National Science Foundation
Newly available data from the National Science Foundation suggest that the first full year of the pandemic had a major, negative impact on graduate students’ ability to finish their Ph.D.s.
The NSF’s full Survey of Earned Doctorates report isn’t expected until December, and it will include fresh findings on how COVID-19 affected doctorate recipients’ graduate school experiences and postgraduation plans. But according to preliminary data out this week, the number of doctorates awarded in the U.S. dropped 5.4 percent between 2020 and 2021, the steepest decline ever for the NSF’s annual census of new Ph.D.s.
In numbers, 52,250 research doctorates were awarded across fields in 2021. That’s 2,974 fewer than in 2020.
Last year’s survey report showed a slight, 0.7 percent decline in Ph.D.s awarded between the 2019 and 2020 academic years. That was the first such dip since 2017, and experts said at the time that COVID-19 was probably a factor. But they really couldn’t say how big a factor, because the survey period of July 2019 to June 2020 covered just the first—albeit intense—few months of the pandemic.
The survey period for the forthcoming report ran from July 2020 to June 2021, a full year of the pandemic. So researchers more confidently link what turned out of be an unprecedented decline in Ph.D. production in 2021 to COVID-19.
Kelly Kang, who manages the survey for the NSF’s National Center for Science and Engineering Statistics, said the pandemic indeed “appears to be one of the factors in a significant decline in the number of doctorate recipients in 2021.” Graduates in the 2021 academic year were the first cohort “directly impacted by all the pandemic-related closures (classes, labs, etc.) which started in spring 2020,” she added via email.
Suzanne T. Ortega, president of the Council of Graduate Schools, which tracks graduate enrollment and degrees in its own annual survey, said Wednesday, “Not being able to conduct research in person due to COVID-19 could delay a doctoral student’s ability to complete their research and graduate. That may be what we are seeing in the NSF survey in the decline of doctorate recipients, and that students just need more time.”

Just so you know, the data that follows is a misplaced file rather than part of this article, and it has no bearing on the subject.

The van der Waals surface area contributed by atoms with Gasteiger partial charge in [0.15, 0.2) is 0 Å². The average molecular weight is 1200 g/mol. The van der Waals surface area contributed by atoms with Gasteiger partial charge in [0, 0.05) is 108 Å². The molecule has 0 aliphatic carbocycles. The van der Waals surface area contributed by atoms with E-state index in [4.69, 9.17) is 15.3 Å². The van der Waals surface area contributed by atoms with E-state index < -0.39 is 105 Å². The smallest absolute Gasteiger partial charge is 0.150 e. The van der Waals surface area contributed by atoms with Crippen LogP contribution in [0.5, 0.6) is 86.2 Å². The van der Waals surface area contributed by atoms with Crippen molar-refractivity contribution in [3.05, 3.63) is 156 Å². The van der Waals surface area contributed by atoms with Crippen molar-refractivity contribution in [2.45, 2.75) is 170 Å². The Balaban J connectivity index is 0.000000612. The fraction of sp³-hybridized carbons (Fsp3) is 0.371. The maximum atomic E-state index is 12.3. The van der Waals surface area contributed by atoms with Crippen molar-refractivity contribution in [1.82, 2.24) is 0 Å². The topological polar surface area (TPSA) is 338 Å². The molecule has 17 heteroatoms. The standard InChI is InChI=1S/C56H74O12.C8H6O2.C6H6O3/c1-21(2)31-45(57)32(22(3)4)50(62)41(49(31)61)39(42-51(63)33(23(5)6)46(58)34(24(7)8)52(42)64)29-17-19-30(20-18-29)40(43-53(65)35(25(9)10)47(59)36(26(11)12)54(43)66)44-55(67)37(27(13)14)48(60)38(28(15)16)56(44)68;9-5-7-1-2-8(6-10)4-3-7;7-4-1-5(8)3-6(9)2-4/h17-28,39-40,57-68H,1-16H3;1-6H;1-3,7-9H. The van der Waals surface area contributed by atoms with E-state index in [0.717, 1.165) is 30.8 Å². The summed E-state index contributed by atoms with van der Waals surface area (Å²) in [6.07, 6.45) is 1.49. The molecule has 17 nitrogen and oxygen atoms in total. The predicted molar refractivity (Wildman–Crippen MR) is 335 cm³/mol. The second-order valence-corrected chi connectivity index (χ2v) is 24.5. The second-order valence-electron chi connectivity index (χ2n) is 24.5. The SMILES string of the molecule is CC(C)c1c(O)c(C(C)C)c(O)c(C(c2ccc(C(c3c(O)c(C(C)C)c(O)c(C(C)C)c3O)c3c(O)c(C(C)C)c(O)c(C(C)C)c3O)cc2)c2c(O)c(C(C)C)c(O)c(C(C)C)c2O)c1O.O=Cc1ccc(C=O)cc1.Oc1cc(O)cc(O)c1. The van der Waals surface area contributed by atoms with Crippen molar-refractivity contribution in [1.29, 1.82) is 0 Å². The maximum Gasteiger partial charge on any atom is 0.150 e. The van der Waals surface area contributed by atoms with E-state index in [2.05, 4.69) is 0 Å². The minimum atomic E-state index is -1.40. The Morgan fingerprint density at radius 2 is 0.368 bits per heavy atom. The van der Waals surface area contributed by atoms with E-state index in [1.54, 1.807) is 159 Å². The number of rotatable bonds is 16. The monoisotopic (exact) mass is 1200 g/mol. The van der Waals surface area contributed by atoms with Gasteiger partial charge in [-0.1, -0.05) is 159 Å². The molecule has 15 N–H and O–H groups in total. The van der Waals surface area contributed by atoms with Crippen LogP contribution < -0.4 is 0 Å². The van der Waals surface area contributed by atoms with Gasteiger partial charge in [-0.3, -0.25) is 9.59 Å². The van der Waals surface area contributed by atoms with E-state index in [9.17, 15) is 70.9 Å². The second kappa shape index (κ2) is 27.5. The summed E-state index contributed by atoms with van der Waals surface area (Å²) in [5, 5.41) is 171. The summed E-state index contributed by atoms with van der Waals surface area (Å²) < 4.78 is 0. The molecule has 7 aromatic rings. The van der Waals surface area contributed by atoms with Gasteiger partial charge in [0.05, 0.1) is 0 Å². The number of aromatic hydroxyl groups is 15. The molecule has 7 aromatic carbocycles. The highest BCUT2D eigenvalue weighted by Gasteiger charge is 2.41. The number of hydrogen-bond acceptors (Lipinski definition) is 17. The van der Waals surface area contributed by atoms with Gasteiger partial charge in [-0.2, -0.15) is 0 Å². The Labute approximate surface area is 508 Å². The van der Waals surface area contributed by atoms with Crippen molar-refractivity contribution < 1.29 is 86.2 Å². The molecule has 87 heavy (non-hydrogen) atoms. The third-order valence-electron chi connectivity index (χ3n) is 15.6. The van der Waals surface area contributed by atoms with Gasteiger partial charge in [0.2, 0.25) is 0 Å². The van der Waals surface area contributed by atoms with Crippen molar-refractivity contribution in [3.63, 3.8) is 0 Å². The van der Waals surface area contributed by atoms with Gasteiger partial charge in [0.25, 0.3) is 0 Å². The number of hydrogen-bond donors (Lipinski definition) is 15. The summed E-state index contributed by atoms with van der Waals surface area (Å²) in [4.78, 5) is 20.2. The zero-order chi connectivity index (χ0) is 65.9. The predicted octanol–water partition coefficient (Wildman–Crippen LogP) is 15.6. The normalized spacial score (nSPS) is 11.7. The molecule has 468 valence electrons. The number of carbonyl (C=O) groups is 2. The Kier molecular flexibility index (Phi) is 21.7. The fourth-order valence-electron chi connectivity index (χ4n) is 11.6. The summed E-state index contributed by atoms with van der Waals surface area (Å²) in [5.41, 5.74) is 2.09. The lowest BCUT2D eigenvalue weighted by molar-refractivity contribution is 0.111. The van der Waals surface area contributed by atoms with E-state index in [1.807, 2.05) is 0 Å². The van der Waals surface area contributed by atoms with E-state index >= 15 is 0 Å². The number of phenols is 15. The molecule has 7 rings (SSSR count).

CGS’s own data suggest that this is the case. In one fall 2020 council survey, 54 percent of doctoral student respondents said that they would need additional time to complete their degree due to the pandemic. In a separate survey the council fielded in late 2020, some 45 percent of underrepresented minority doctoral students said they would need more time to graduate.
The pandemic apparently affected students in some fields more than others in 2021 (although some fields were already experiencing longer-term declines in Ph.D.s). Degrees awarded in the life sciences fell 6 percent between 2020 and 2021, and by about 8 percent in the physical and earth sciences. Mathematics and computer science and engineering stayed relatively steady year over year. So did psychology and the social sciences broadly, with the exception of fields including anthropology, which dropped from 447 Ph.D.s awarded in 2020 to 400 in 2021. Given that anthropology as a field is small to begin with, this is a significant change.